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In mathematica 8

  1. Sep 4, 2012 #1
    MaxErrorIncreases option for NIntegrate in Mathematica 8

    Hi all,

    I'm trying to do the following integral numerically in Mathematica 8 (defining a function of the parameter b):
    [tex]\int^{\infty}_0 dq q J_0(b q) \left(\left(1-q^2\right)^{3/2} \theta \left(1-q^2\right) \left(\frac{3 q^2+2}{15 q^4}-\frac{\frac{1}{q^2}+\sqrt{1-\frac{1}{q^2}} \tanh ^{-1}\left(\sqrt{1-\frac{1}{q^2}}\right)-1}{\left(1-\frac{1}{q^2}\right)^2 q^2}\right)-\frac{2}{15 q^4}\right)[/tex]

    I'm getting the NIntegrate::eincr error message, to the effect that the global error has increased more than 400 times when it's expected to go down with repeated recursive bisections of the integration region. It says that I should be able to work around this by using the method option Method->{GlobalAdaptive,MaxErrorIncreases->10000} to increase the patience of Mathematica in waiting for the oscillatory integral to converge. However, on using this option I'm still getting the same error message, still quoting the default value for MaxErrorIncreases of 400. I'm defining a function

    maxerrinc[b_]:=NIntegrate[i[q,b],{q,0,Infinity}, Method->{"GlobalAdaptive",MaxErrorIncreases->10000}, MaxRecursion->100]

    where i[q,b] is just the integrand above, and I get the standard error message when I try and plot it. I tried to test my syntax on the simple example given in the mathematica documentation, but it turns out that it evaluates fine without ever generating that error message :rolleyes:

    Is this a bug, or am I doing something dumb?
    Thanks in advance.
     
    Last edited: Sep 4, 2012
  2. jcsd
  3. Sep 4, 2012 #2
    PostScript: Bizarrely, this option actually works using GlobalAdaptive as a submethod of the "ExtrapolatingOscillatory" method:
    extosc[b_]:=NIntegrate[i[q,b],{q,0,Infinity},Method->{"ExtrapolatingOscillatory",Method->{"GlobalAdaptive",MaxErrorIncreases->100000}},MaxRecursion->50]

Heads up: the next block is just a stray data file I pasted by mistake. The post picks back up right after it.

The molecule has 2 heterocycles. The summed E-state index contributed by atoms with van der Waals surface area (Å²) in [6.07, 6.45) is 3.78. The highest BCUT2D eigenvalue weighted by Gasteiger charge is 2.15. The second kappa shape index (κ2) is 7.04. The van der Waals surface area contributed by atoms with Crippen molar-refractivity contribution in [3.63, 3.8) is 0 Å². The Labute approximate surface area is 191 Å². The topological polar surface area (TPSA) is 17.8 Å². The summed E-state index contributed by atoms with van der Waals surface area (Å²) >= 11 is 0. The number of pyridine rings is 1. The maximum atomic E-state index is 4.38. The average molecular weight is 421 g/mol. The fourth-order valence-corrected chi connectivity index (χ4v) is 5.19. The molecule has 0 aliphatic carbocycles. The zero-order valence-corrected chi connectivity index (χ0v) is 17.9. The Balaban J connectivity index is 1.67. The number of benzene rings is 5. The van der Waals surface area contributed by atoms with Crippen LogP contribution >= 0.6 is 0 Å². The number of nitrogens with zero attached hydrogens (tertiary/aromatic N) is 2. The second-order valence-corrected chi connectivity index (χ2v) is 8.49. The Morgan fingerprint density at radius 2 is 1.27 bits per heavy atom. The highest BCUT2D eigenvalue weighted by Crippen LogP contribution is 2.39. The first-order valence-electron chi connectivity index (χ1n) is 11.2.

seems to be working!
     
  4. Sep 4, 2012 #3

    Hepth

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    Gold Member

    I put in this function into mathematica. What value of "b" are you using that this error occurs?

    Code (Text):
    FX[b_] := NIntegrate[q BesselJ[0, b q] ((1 - q^2)^(3/2) HeavisideTheta[1 - q^2] ((3 q^2 + 2)/(15 q^4) - (1/q^2 + Sqrt[1 - 1/q^2] ArcTanh[Sqrt[1 - 1/q^2]] - 1)/((1 - 1/q^2)^2 q^2)) - 2/(15 q^4)), {q, 0, \[Infinity]}]
     
  5. Sep 4, 2012 #4
    The problems of large global error seem to occur for b between 0 and 1; in the case of the extrapolating oscillatory method where I can actually change the 'MaxErrorIncreases' option successfully, I'm still getting the error message after increasing this variable from 400 to 500 000 (shortly before my computer runs out of memory). I've no idea why, because I've good reason to think the answer is neither zero nor infinite...
     
  6. Sep 4, 2012 #5

    Hepth

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    Gold Member

    For a high "b" this is a VERY highly oscillatory function. I'm not sure you can trust its convergence numerically. Basically with that theta function, the first integral is only from 0 to 1, which mathematica is telling me doesn't converge algebraically.

    If you expand it near "q" is zero, you get 1/q^3 behavior, which is divergent in the integral at q = 0.
     
  7. Sep 4, 2012 #6
    Actually, I think for small q it should vanish like q. I checked in mathematica that the limit as q->0 is 0; the term in brackets (i.e. everything apart from q*J_0(bq)) is a special case of a more general function depending on an additional variable n, which here is set to three, and I have a finite analytic result for the q->0 limit for general n. (It doesn't work if you try and do the integral from 0 to 1 separately, because it depends on a cancellation with the term you integrate over the full region.) This function also behaves for large q like 1/q^4, so I really don't think convergence should be a problem from an analytic point of view, just from a computational one.

    Like I say, the problem is really occurring at small values of b, between zero and one. The kinds of algorithms used to evaluate oscillatory integrals over infinite regions I think typically converge faster at higher frequencies, which explains why I'd expect slow convergence at small values of b. The trouble is that it seems to be converging too[\i] slowly to be practicable, and I can't find a way of speeding it up; it was starting from scratch and trying to build up from the default settings that I encountered the problem of not being able to adjust "MaxErrorIncreases" for the default Global Adaptive method.
     
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